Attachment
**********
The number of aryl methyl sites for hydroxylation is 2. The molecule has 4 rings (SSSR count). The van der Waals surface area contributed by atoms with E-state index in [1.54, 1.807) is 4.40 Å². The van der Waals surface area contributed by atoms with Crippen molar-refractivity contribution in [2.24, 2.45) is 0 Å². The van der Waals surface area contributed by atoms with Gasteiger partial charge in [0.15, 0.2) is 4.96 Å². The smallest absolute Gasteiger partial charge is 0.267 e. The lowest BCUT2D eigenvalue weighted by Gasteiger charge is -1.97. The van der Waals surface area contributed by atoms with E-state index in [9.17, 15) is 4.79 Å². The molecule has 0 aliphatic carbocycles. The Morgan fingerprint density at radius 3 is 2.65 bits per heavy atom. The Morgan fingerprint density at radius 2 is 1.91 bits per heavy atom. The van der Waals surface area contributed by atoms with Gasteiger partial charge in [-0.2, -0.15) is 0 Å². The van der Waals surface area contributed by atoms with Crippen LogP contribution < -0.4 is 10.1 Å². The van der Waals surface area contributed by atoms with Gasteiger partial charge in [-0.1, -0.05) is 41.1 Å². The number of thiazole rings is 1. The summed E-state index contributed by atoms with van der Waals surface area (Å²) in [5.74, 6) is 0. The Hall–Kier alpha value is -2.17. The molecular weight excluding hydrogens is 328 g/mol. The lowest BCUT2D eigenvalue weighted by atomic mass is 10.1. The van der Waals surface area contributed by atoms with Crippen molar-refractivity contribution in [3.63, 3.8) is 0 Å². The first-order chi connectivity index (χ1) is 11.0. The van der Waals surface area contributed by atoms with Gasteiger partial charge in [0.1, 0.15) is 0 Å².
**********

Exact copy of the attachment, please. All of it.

The number of aryl methyl sites for hydroxylation is 2. The molecule has 4 rings (SSSR count). The van der Waals surface area contributed by atoms with E-state index in [1.54, 1.807) is 4.40 Å². The van der Waals surface area contributed by atoms with Crippen molar-refractivity contribution in [2.24, 2.45) is 0 Å². The van der Waals surface area contributed by atoms with Gasteiger partial charge in [0.15, 0.2) is 4.96 Å². The smallest absolute Gasteiger partial charge is 0.267 e. The lowest BCUT2D eigenvalue weighted by Gasteiger charge is -1.97. The van der Waals surface area contributed by atoms with E-state index in [9.17, 15) is 4.79 Å². The molecule has 0 aliphatic carbocycles. The Morgan fingerprint density at radius 3 is 2.65 bits per heavy atom. The Morgan fingerprint density at radius 2 is 1.91 bits per heavy atom. The van der Waals surface area contributed by atoms with Gasteiger partial charge in [-0.2, -0.15) is 0 Å². The van der Waals surface area contributed by atoms with Crippen LogP contribution < -0.4 is 10.1 Å². The van der Waals surface area contributed by atoms with Gasteiger partial charge in [-0.1, -0.05) is 41.1 Å². The number of thiazole rings is 1. The summed E-state index contributed by atoms with van der Waals surface area (Å²) in [5.74, 6) is 0. The Hall–Kier alpha value is -2.17. The molecular weight excluding hydrogens is 328 g/mol. The lowest BCUT2D eigenvalue weighted by atomic mass is 10.1. The van der Waals surface area contributed by atoms with Crippen molar-refractivity contribution in [3.63, 3.8) is 0 Å². The first-order chi connectivity index (χ1) is 11.0. The van der Waals surface area contributed by atoms with Gasteiger partial charge in [0.1, 0.15) is 0 Å².